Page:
To those who have got to their 'Aha! But what about irrationally basing policy and decision making on the tribe's belief that the hills are sacred' moment, although I generally agree with you, in this case I will ask you to interpret their beliefs with an open mind and maturity. The Dongaria Kondh are a uneducated bunch of people living in poverty isolated from conveniences of modern world and unexposed to the sciences as we've been taught. They depend on the forests not for their summer vacation in the woods but for their existence. Put the two together and you can see why believing in a supernatural being could give them an illusion of security. Again, the giant gap in their understanding can be bridged not by rapid industrialization but by education and the knowledge of the workings of the physical world. What frustrates me is the way in which some educated people harp on this sacred hills belief and conclude that since this supernatural belief is the only argument against mining, it should be discarded and the 'rational' decision of mining bauxite in Niyamgiri has to be taken. This brings me to what infuriated me.

After I read the news I watched this video on NDTV -
http://www.ndtv.com/video/player/news/fromndtv/287525
In this video Mr. Jaithirth Rao has basically just one point - the irrationality of the 'sacred hills' belief. Despite Ms. Sunita Narain putting forth the environmental and people concerns, Mr. Rao misses these points entirely and keeps barking up the rationality tree! He cites the example of a temple being moved to pave way for the KRS dam in Karnataka as an example of rational decision. If you want to go down the rationality path then why allow places of worship to spring up in cities/ towns and non hunter gatherer societies? To me the more fundamental question is how to get people especially the educated ones off their subscription to religious mass delusion. In Goa, India where I grew up rash driving is a menace. The narrow roads and the construction of places of worship at turns making the turns blind only worsen the problem. I'm not suggesting that places of worship cause accidents, but they don't remedy the situation either. I mean, if you think building places of worship at turns without bending light to enable sight of oncoming traffic is a good idea, why not go all the way and put up a sign there for the fatally wounded that says "Why wait for an ambulance when your ride to heaven is already here!" Mr. Jaithirth also went on to ramble about the exploitation of hypothetical oil reserves comparable in volume to those found in the middle east. This guy evidently sleeps through 'Climate Change 101' that is ironically accessible outside ones window nowadays. A 2007 Lehman Brothers report noted that every two degree rise in temperature would knock off five percent off of India's GDP! (source link below) For more on climate change costs to India read the article here -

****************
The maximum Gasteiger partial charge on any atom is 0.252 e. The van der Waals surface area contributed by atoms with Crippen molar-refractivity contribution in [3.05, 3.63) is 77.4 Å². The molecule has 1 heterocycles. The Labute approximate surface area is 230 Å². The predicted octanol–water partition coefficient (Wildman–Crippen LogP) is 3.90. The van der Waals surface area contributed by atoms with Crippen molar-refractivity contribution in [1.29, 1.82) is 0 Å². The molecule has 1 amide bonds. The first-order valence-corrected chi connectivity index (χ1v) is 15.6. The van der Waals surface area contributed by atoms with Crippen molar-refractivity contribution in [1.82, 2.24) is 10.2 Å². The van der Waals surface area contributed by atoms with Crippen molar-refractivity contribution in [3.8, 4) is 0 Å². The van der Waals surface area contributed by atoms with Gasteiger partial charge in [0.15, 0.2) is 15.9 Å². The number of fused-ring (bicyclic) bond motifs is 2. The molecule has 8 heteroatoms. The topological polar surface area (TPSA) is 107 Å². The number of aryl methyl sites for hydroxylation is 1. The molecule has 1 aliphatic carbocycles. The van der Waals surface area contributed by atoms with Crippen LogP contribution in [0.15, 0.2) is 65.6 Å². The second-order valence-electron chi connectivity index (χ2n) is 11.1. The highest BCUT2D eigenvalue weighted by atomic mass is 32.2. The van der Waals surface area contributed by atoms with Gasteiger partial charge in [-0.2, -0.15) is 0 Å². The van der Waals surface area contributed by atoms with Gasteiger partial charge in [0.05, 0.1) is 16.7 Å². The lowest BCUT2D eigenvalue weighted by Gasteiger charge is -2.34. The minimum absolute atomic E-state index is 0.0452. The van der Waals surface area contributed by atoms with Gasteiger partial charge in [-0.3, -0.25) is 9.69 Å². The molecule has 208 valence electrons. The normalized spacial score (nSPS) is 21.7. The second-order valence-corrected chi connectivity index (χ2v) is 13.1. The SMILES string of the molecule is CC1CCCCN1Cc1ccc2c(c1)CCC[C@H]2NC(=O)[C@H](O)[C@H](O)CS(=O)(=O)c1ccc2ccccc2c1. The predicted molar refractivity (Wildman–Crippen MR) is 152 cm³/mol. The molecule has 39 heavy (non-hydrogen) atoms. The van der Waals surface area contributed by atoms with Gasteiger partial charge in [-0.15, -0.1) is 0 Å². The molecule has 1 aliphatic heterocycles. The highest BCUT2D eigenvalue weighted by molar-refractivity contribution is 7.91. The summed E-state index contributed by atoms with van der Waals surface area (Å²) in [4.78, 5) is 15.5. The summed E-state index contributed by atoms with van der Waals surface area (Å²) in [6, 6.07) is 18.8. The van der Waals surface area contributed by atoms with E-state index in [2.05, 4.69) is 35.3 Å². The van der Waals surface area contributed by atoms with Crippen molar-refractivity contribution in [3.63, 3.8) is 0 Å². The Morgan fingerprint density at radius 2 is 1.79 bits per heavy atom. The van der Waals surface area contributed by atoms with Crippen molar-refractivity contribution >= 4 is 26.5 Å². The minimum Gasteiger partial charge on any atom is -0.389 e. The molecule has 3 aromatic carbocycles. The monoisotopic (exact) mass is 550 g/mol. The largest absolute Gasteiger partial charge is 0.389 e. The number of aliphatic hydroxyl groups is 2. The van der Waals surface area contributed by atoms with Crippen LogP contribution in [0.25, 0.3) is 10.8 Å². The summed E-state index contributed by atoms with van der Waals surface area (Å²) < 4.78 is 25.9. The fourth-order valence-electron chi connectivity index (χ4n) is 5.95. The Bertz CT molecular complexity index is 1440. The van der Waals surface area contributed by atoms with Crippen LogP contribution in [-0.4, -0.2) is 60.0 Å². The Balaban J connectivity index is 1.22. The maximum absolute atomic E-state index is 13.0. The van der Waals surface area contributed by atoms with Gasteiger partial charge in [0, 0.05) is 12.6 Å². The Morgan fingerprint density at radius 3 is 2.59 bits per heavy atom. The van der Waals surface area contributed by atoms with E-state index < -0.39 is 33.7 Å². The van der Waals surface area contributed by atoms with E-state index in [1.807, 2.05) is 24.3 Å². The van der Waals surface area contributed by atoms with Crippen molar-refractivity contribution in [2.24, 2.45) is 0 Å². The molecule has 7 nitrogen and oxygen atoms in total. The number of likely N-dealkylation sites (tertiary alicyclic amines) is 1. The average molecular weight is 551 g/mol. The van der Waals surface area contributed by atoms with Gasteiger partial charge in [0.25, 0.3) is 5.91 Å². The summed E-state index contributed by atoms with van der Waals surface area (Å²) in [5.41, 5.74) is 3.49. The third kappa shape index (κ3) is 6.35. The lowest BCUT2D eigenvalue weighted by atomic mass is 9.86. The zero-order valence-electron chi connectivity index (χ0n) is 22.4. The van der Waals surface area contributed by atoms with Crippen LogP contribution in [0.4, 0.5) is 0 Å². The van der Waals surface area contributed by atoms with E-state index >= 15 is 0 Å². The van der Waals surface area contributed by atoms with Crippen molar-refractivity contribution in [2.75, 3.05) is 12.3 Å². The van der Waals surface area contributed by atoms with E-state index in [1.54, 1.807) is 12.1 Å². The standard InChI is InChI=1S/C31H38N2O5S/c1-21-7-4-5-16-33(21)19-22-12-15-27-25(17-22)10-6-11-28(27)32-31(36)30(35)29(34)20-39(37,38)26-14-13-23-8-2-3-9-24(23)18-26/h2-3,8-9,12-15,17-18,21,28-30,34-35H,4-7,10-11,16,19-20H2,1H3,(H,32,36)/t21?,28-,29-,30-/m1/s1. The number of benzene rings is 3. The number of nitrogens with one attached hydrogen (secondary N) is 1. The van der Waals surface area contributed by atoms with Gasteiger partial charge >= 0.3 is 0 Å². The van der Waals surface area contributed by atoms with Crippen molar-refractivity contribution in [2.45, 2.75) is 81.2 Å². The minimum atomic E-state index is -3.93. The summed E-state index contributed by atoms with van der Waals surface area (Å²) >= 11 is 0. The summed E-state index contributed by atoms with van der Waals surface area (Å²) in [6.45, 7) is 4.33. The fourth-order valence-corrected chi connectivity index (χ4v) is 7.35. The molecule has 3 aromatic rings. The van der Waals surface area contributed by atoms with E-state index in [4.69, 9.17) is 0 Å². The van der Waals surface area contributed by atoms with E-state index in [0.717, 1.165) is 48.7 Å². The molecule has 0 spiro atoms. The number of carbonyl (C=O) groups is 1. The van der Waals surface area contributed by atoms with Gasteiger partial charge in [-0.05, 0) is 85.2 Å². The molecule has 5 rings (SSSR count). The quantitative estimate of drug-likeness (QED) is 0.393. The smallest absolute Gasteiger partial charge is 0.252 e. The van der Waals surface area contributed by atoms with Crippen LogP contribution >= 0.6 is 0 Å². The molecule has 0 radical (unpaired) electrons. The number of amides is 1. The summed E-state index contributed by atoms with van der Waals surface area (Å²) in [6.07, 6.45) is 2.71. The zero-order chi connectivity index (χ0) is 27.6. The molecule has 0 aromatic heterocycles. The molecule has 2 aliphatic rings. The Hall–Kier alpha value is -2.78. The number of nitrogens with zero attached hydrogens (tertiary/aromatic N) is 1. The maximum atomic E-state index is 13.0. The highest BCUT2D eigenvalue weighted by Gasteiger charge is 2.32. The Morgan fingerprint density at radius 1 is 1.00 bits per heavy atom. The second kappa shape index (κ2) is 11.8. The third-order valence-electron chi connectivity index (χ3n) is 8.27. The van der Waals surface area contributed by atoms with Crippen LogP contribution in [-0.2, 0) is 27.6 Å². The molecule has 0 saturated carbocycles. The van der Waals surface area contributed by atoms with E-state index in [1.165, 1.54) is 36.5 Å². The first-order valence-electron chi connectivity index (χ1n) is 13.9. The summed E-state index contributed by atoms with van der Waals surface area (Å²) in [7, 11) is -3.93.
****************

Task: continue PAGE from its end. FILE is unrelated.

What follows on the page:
http://businesstoday.intoday.in/story/india-must-brace-for-natural-disasters-economic-impact/1/196308.html

The shaky grounds for the assumption and the willingness to compromise on a fragile environment lead me to believe that the proponents of the Vedanta bauxite mining in Niyamgiri are either the some already wealthy direct and indirect beneficiaries of bauxite mining, salivating politicians/ bureaucrats whose last name could change from Das-patnaik to Das-carode given the size of investment and the ample opportunities for graft through necessary state intervention, or some lame urban folks who think 'Capitalism!   iPhone!  cool!' and 'Tribes!  jhingha la la hoo!  not cool'

This is James Cameron's Avatar playing in real life, so pick a side!

PS: To the execs who decided to go ahead with the Lanjigarh alumina refinery before identifying a stable source of raw materials my advice is this - delete Niyamgiri bauxite mining project details from your LinkedIn profile, spruce up your resume and float it around!
Also the Das-patnaik bit is not intended to offend the Das-patnaiks and I don't mean to generalize anything about the Daspatnaiks. Its just tongue in cheek humor with a little sarcasm.